Cool on a rack for at least an hour before serving.

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Roasted pear and cranberry crostada - from the Boston Globe

Showing 4 of 17 Comments / Reviews

  • Sarah K Hamilton

    This recipe is absolutely amazing! 10/10. Rave reviews from all who ate it!

  • Kirzania

    I, too, am late to the party but I have to say I found your recipe about three years ago and I have been making it ever since. I had some ups and downs in the beginning (mainly with the pie crust – boo) but this is now our staple at Thanksgiving. And, if everyone is good, at Christmas too. It has officially replaced our apple pie tradition, this is SO good. I appreciate that I can do quite a bit ahead of time, like roasting the pears and throwing them and a pie crust dough in the fridge a day before, assembly the morning of, and then throw it in the oven as we sit down to eat, maybe a little before. Then it’s ready to go after dinner, clean up and a bit of “resting.” I’d say it’s on par with the prep work I have to do for apple pie, so not that I save much time there, but the taste… Oh, the sweetness of the pears and the way the cranberries follow it with a burst of tartness. I am eating my second helping as I type. As a side note, I’ve found I prefer the Bosc to the Bartlett, though Bartlett will do in a pinch. I can’t put my finger on the reason.
    … Did I mention that, if there’s any left, it makes a FANTASTIC breakfast?


  • Michelle

    Way late to the game here but I wanted to thank you so much for the way you write your recipes. I love how you add practical advice (e.g., in the linked pate brisee recipe talking about freezing the butter) without it being too wordy. It really helps! I love baking but I’m not particularly experienced at it (yet) but I was still able to make this from scratch and not only did it taste AMAZING but it looked beautiful. I was so impressed with myself and I know that much of that has to do with your straightforward and well-written recipes. Thank you thank you thank you! You are my go-to for pretty much all recipes now!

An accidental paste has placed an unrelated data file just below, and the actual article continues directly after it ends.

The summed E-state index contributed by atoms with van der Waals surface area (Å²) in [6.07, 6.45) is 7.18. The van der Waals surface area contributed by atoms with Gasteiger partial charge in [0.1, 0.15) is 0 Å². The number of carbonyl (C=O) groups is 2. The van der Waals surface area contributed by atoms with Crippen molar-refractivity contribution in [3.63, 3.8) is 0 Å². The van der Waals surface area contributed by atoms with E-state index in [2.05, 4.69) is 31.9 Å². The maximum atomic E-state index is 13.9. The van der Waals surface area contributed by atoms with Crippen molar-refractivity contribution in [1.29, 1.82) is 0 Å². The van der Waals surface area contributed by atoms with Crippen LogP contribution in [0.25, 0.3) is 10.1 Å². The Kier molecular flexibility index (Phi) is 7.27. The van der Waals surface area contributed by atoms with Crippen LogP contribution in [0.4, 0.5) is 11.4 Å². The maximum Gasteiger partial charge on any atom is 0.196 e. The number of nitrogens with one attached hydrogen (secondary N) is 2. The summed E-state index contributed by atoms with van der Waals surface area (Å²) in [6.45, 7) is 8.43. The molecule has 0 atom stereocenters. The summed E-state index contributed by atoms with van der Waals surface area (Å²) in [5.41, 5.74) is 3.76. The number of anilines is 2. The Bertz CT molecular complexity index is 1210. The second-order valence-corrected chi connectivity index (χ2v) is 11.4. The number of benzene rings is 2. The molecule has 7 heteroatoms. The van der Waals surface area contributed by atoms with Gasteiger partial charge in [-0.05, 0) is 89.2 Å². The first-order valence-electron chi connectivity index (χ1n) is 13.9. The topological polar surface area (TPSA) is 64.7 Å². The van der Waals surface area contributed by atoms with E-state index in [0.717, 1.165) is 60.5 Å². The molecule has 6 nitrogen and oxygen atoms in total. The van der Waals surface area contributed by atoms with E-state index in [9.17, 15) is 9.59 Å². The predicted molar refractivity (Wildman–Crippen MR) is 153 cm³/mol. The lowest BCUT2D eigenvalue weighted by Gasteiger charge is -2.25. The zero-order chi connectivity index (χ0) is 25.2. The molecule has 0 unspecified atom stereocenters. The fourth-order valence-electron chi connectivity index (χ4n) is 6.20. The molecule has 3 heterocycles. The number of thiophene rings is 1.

• Ru

    Is there a way to get the almond flavor without using almond extract? What about using almond slices or ground almond?

    You can substitute 1/4 cup of the flour in the crust with finely ground almonds. ~Elise

  • Katie

    I am planning on making this tart today (to enjoy with the World Series and a house full of rabid Giants fans). Question: Roasting the pears at 400 for an hour or more AND then baking the assembled tart at 350 for another hour seems like a lot of baking time for pears. Am I missing something (or just being chicken)?

    Yes, I know it seems like a lot of time. I was surprised too when I made it. I did attempt this tart without the pre-baking and frankly it just wasn’t as good. The pears need that extra baking to get the caramelized flavor. I even made caramel separately and poured it over the raw pears the time I made it without pre-baking. It didn’t work. The flavor didn’t come through. So, yes, you need to do the long baking. ~Elise